Autumn: I think people are afraid. And I think putting things online right now is a fear of losing relevance. But it’s not going to happen. Because there is going to come a point when this is done, where people will be dying to be in close contact with one another again. I keep hearing “oh, we’re going to be so afraid to go back, we’re going to be so guarded.” But no- we’re human. We need touch. It is one of the senses. We need it and it will come back. As will artistry.

Artists have a ‘stay strong and carry on’ kind of mentality. We work for nothing most of the time. We work so hard, and you think a pandemic is going to stop that? No. I don’t think so.

I think it’s great that people are putting stuff out there. I don’t know if it’s necessary. We don’t need to keep everyone amused. We don’t. People will find a way.

Dawn: But if we’re all used to working for nothing- which is, sadly, true- then do you think that mentality will change as a result of the pandemic? Because we keep hearing that there is a reliance on content to keep people entertained and uplifted. And simultaneously, there are broad conversations about the way we take care of ourselves and the idea that everyone deserves a living wage. Do you think things will change.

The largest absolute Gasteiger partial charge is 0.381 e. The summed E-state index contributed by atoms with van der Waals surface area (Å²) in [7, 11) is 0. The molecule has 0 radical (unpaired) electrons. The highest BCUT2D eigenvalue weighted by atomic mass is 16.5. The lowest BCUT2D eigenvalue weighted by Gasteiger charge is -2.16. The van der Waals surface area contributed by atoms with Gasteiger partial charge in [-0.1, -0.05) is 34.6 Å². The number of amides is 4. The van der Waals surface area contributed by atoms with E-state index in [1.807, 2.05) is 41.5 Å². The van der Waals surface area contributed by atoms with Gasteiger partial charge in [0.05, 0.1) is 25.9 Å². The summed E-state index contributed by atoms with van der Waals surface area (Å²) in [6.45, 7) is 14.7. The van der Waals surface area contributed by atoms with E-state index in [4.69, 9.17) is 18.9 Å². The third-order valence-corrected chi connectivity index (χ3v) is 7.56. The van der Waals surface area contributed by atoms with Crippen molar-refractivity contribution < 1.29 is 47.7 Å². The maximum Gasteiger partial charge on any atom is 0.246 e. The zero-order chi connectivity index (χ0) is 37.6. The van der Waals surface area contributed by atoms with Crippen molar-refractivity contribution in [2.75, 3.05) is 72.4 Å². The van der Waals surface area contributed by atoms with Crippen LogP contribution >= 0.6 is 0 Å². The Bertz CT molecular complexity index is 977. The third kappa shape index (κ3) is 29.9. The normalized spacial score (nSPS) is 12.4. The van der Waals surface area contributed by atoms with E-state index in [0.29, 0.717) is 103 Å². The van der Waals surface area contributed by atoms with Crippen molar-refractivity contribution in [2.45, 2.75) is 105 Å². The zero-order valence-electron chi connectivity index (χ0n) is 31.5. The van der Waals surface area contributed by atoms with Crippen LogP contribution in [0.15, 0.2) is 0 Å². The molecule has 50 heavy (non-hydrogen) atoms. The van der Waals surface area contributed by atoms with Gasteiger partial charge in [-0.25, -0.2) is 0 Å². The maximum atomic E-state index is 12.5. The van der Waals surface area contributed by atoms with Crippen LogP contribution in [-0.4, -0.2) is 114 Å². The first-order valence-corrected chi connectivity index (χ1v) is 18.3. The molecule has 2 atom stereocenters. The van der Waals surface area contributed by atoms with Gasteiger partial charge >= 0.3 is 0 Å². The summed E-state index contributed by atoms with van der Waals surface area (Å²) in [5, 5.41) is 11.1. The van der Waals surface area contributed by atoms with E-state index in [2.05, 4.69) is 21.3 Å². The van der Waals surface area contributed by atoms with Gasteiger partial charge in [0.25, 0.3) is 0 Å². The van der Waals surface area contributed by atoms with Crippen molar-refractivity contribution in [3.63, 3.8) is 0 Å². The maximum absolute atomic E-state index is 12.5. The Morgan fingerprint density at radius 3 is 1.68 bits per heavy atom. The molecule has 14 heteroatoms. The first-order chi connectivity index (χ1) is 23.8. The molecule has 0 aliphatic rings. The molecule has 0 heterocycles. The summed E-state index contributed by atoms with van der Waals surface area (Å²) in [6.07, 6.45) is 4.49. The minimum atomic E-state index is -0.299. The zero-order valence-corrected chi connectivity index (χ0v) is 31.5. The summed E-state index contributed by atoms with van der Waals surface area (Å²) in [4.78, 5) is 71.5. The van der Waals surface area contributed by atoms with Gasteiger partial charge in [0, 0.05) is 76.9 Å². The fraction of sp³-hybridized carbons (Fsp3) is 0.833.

Autumn: Yeah. I think we’re going to be forced to slow down- which is great. I think we’re going to be forced to treat artists well. And nurses, and longterm care workers well for the first time ever. We’re going to start giving teachers more because people are realizing that this is the hardest thing they’ve ever done. I mean, I teach on the regular, but home-schooling is a whole different level. You’re challenged to come up with answers to geometry. . .Education is so huge and there are certain things that will rise up in our value system, I think. Arts is one of them. How would we have survived this pandemic without the arts? Without our music, without our televisions, movies, online dance, podcasts? They are all part of how we’re currently surviving.